Let Our Adoration Never Cease

12-24-2023Gospel ReflectionSister Kathryn James

I can remember cherished moments as a child turning the living room lights low on Christmas eve and sitting with a cup of hot chocolate before the nativity scene. I loved singing Christmas carols on that blessed evening, uniting myself in spirit to the angels who announced the birth of Christ to the shepherds over 2000 years ago. It was a magical moment for a child.


Gaudete Sunday

12-17-2023Gospel ReflectionBeth Price

Rejoicing is the theme of today’s readings on this Gaudete Sunday. We are filled with joy, because the Lord is coming and is almost here! “God is the joy of my soul,” the prophet Isaiah says in the first reading. He truly is my joy, my God, my all.


What are the “O Antiphons?” Where do they come from?

12-17-2023Why do we do that?

The Liturgy of the Hours is an ancient form of prayer, prayed by priests, monks, nuns, and lay people all around the world. The Liturgy of the Hours is composed in a four week cycle, with prayers at multiple times of day. The most commonly prayed part of the Liturgy of the Hours are Morning Prayer and Evening Prayer. Over the course of the four weeks, all 150 psalms are read, and many other prayers and pieces of scripture are included. As you might imagine, praying the same words in the same order, week after week, year after year, may begin to grow repetitive and a maybe a little bland, which is why any changes stand out.


Why is the third Sunday of Advent called “Gaudete?” And why is it pink?

12-10-2023Why do we do that?

In the Roman Missal, there are lines of scripture assigned to every Mass called “entrance antiphons” which can be spoken or chanted at the beginning of Mass in place of music. The entrance antiphon for the third week of Advent is: “Rejoice in the Lord always, and again I say rejoice!” In Latin: Gaudete in Domino semper; iterum dico gaudete.


Why do we have Advent wreathes at our dinner tables and at our church?

12-03-2023Why do we do that?

The Advent wreath has a rather mysterious origin. The tradition has taken many different forms over the years. The ring of lights originates in northern Europe, and likely began with the simple need to light the family dinner table during the long nights of winter. In Scandinavia, they had the tradition of arranging candles in a wheel, representing the changing of seasons from one year to the next. Separately, the tradition of wreath-making goes back to pre-Christian Greece and Rome, where circles of leaves and flowers were used to crown the victors in competitions and brides on their wedding day.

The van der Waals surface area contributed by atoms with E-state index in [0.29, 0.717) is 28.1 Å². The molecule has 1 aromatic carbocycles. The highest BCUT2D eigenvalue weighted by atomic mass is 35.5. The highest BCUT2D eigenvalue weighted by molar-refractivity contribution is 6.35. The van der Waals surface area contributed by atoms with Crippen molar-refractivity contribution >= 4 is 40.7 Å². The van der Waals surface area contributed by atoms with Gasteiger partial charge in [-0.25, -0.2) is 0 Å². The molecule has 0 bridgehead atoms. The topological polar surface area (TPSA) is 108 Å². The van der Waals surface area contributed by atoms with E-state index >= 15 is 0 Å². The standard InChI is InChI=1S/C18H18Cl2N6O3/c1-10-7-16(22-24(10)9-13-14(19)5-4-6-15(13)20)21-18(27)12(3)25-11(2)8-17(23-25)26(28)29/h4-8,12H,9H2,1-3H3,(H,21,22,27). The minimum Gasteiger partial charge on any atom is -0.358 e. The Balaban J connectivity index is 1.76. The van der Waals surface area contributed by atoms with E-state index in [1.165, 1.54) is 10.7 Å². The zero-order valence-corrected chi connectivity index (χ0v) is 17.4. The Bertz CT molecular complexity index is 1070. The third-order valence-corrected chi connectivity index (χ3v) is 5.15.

Strength in Weakness

12-03-2023Gospel ReflectionTommy Shultz

Here we are at the beginning of one of the most beautiful liturgical seasons, the season that anticipates the word becoming flesh and dwelling among us. I don’t know about you, but it is typically at the start of a new season that I try to give my spiritual life a little boost. I typically try to settle on one or two things that I will do to draw closer to the Lord. Then inevitably, two or three days in I am reminded of my weakness and failures.


Christ Our King

11-26-2023Gospel ReflectionTami Urcia

It seems that only when our lives are turned upside down do we realize what is truly important. Only when what we deemed important is no longer there, do we understand that so many things are actually rather unimportant. So what IS important? While the answer may vary somewhat, a few things should not falter to us as Christians.



11-19-2023Gospel ReflectionDakota Pesce

In today’s Gospel, Luke recounts the story of the healing of the lepers. At the time of Christ, lepers were one of the most marginalized and isolated groups. In order to avoid spreading leprosy, which is highly contagious, they were not even allowed to live with their families. Those who had leprosy were without hope because their ailment could not be cured. Lepers were considered unclean and, therefore, sought purity. When they encounter Christ, they recognize Him as someone who can heal them and grant them purity. When Christ heals the ten lepers, He then tells them to show themselves to the priests so that they may be welcomed back into the community. However, only one of the ten comes back to offer praise and thanksgiving to Christ. And Christ’s response is, “Stand up and go; your faith has saved you.”


November: A Month to Reflect on Gratitude and Giving